When Jnetics cancelled its inaugural dinner with just four days’ notice, its chair Anthony Angel described the potential loss of income as “a massive blow”.
The dinner, titled Raise to Erase, had been expected to generate around £350,000 towards Jnetics’ work to prevent severe recessive Jewish genetic disorders within the community.
But by Tuesday, £150,000 had been pledged from supporters after the charity sent out requests to table hosts to ask their guests to contribute ‑— and distributed a link to the appeal video which would have been shown at the dinner. The video was extended to include a message from the dinner chair, Mr Angel’s wife Ruth, with a personal reminder of why the Jnetics’ screening programme and educational activities were vital.
She explained that their son Benjamin had cystic fibrosis, “one of the life-threatening genetic disorders we now test for. When Benjamin was born in 1978, it wasn’t possible to discover if you were a carrier for any of these disorders. Benjamin’s diagnosis was a complete shock to us.”
At 23, “after overcoming huge obstacles”, he qualified as a doctor but died three years later, leaving behind his new wife and the rest of the family.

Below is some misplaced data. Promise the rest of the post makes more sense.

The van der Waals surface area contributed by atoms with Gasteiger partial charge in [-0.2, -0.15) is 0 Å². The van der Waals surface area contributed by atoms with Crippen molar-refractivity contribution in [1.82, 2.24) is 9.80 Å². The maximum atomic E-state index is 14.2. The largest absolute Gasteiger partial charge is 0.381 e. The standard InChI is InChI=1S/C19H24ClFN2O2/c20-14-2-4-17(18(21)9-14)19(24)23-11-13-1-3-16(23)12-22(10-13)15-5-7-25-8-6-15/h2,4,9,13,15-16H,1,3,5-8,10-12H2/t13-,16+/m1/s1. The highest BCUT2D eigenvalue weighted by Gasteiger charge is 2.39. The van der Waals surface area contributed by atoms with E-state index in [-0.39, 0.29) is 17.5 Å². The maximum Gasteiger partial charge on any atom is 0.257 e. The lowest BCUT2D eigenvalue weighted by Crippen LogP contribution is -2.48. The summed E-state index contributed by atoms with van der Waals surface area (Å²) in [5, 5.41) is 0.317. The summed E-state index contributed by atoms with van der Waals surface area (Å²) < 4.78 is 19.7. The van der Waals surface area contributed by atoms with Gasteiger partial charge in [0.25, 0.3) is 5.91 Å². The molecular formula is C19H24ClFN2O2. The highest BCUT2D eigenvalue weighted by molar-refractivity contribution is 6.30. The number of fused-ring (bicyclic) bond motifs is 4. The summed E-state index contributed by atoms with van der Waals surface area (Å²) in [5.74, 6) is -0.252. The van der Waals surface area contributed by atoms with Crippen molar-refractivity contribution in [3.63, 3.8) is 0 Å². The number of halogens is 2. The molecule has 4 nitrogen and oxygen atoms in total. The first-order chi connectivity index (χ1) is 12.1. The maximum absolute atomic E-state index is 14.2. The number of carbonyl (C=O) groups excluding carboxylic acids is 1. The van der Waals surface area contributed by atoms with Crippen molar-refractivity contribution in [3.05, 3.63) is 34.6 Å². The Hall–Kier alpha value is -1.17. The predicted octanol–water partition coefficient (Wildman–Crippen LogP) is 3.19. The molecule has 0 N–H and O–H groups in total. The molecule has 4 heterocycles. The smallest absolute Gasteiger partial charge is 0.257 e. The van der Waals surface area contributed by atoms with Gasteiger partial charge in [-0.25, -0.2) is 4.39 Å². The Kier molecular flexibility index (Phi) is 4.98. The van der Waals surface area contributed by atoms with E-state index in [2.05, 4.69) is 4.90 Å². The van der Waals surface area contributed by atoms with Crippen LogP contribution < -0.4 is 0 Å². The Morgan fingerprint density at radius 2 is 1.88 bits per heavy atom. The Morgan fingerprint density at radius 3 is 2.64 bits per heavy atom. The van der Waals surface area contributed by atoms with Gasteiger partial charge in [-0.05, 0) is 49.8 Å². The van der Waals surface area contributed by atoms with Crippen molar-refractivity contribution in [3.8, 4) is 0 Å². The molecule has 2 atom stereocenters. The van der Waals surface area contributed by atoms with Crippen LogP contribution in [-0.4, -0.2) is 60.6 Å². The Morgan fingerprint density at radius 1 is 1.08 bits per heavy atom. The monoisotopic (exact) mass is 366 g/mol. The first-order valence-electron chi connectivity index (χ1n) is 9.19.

“We were devastated and have mourned his loss every day for the past 14 years. Our family will never be the same again.
“We cancelled our dinner to save lives but that cancellation critically threatens our life-saving work,” Mrs Angel added, stressing “the obligation we owe the other young people we heard about in the video and so many others by eradicating these disorders”.
In keeping with the dinner theme, she urged supporters to erase the pledge they were going to make and raise it to a larger amount. Early indications suggested that her plea had been taken on board.